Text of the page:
The Consumer Price Index (CPI) came in flat month-over-month (m/m) in October, below estimates of a 0.1% gain, and compared to September's unrevised 0.2% increase. The core rate, which strips out food and energy, also was little changed m/m, versus expectations calling for it to match September's unadjusted 0.2% rise. Y/Y, prices were 1.2% higher for the headline rate, south of forecasts projecting a 1.3% increase and compared to September's unadjusted 1.4% rise. The core rate was up 1.6% y/y, below projections to match September's unrevised 1.7% gain.

November consumer sentiment unexpectedly falls, wholesale price inflation mixed (Nov 13, 2020)

The November preliminary University of Michigan Consumer Sentiment Index (chart) fell to 77.0 versus the Bloomberg expectation of a slight improvement to 82.0 from October's 81.8 reading. The index fell back to levels seen in the summer as both the current conditions and the expectations portions of the index both came in well below estimates. The 1-year inflation forecast rose to 2.8% from October's 2.6% rate, and the 5-10 year inflation forecast also increased to 2.6% from the prior month's 2.4% level.

The Producer Price Index (PPI) showed prices at the wholesale level in October rose 0.3% month-over-month (m/m), versus forecasts calling for a 0.2% gain and September's unrevised 0.4% increase. The core rate, which excludes food and energy, ticked 0.1% higher m/m, just shy of estimates of a 0.2% gain and compared to September's unadjusted 0.4% rise. Y/Y, the headline rate was 1.1% higher, compared to projections to match the prior month's unadjusted 1.2% increase. The core PPI gained 0.8% y/y last month, below estimates of a 0.9% increase, and compared to September's unrevised 0.7% rise.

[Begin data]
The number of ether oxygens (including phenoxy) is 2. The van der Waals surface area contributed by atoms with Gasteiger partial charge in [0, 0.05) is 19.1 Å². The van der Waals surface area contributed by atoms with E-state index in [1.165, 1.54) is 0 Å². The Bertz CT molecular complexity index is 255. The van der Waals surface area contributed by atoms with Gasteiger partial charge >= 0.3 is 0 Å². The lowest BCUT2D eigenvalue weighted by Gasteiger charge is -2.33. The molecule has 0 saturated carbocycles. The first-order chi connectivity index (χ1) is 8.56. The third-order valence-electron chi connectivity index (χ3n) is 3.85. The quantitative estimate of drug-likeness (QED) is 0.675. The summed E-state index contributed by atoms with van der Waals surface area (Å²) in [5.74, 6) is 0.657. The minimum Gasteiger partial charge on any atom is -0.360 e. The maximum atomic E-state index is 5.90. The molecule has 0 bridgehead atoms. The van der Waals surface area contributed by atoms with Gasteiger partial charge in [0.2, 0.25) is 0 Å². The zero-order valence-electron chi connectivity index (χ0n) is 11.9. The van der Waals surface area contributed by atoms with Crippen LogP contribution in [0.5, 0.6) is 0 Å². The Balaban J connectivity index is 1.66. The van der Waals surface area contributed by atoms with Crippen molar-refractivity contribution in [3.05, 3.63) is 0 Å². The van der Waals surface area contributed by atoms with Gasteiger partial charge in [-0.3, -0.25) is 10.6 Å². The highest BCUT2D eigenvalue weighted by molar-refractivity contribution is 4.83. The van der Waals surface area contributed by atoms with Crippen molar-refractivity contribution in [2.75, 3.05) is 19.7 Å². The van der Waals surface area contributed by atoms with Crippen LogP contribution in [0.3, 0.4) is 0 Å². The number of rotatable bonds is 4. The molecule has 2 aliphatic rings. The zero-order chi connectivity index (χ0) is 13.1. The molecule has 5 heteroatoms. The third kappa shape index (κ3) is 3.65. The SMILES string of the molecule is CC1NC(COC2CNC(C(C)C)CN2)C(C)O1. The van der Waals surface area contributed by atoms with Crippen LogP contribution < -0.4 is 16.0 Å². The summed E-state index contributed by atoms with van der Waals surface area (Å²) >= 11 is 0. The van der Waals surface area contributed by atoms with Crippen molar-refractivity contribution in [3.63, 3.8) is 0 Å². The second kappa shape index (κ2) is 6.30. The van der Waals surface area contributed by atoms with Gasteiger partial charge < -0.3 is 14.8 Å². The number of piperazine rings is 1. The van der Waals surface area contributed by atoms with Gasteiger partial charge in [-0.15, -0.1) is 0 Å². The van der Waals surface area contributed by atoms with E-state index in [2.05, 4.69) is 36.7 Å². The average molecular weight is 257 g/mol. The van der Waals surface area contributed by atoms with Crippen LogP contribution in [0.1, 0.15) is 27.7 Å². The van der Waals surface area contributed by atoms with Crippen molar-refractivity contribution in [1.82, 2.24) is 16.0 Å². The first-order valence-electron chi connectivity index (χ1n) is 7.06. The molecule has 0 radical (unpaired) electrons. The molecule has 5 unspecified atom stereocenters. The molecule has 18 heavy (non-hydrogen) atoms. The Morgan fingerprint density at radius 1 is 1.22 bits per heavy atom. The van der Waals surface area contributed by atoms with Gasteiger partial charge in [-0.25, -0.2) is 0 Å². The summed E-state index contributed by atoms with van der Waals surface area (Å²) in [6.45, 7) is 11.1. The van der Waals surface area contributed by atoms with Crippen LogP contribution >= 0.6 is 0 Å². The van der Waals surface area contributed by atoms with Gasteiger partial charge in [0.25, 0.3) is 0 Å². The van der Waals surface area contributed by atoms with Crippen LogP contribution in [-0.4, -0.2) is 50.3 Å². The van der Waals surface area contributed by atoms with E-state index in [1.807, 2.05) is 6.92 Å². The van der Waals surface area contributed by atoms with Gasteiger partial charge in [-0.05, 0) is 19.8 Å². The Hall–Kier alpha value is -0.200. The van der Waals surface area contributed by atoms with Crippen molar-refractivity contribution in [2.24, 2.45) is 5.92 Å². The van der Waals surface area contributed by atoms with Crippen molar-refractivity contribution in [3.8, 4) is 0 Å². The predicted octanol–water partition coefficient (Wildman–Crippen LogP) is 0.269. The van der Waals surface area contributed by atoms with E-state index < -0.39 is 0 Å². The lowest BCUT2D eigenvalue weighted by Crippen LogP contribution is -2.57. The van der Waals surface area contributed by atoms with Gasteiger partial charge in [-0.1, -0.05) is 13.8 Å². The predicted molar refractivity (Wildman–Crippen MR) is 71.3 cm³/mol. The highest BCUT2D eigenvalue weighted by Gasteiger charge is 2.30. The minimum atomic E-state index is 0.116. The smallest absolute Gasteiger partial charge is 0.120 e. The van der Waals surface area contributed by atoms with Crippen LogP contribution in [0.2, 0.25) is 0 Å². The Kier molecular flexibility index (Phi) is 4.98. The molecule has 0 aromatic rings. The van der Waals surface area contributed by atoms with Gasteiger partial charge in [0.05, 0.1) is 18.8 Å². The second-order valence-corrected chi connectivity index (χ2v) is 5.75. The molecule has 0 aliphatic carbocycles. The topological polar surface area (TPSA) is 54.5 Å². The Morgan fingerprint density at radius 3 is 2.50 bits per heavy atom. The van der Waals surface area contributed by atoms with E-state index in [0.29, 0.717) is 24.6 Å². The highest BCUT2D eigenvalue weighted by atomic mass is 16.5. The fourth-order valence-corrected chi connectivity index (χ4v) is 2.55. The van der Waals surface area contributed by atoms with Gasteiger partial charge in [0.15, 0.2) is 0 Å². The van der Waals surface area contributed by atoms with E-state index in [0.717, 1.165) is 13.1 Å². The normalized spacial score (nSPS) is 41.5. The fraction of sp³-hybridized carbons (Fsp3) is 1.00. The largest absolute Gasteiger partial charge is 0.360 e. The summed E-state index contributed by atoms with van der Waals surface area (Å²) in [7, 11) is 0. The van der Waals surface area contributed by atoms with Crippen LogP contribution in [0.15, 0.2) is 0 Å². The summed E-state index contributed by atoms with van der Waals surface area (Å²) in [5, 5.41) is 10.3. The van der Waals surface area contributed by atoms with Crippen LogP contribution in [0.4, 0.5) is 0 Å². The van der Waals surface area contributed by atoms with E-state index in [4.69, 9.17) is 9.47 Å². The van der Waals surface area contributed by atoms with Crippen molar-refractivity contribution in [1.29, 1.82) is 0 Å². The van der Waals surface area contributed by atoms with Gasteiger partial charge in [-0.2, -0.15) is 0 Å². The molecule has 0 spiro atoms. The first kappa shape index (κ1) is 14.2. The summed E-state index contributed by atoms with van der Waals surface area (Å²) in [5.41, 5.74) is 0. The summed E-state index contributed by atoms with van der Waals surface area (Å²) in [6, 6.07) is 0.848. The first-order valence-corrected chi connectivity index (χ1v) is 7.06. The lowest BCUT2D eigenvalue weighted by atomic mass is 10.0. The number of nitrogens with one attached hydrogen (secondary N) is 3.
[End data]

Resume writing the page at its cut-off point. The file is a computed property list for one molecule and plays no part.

Budget deficit continues to swell 

The U.S. federal government started fiscal year 2021 with a budget deficit of $284.1 billion, a record for the month of October. On a 12-month total basis, the deficit swelled to $3.3 trillion, representing 15.6% of GDP, also a record. COVID and the deep recession expanded the 12-month total federal outlays at a record 49.6% y/y rate. Spending on income security and health care surged. At the same time, 12-month total receipts fell 1.2% y/y. Both individual and corporate income tax receipts fell, as unemployment remained high and corporate profits continued to struggle. With President-elect Biden supporting a sizeable increase in fiscal spending to battle the health crisis and to reset economic priorities, the deficit will continue to expand in coming years. This is not an issue in the near-term, as economic activity is well below potential and interest rates remain near rock-bottom levels. In the long-term, however, it may become inflationary or interfere with the government’s options to respond to future crises.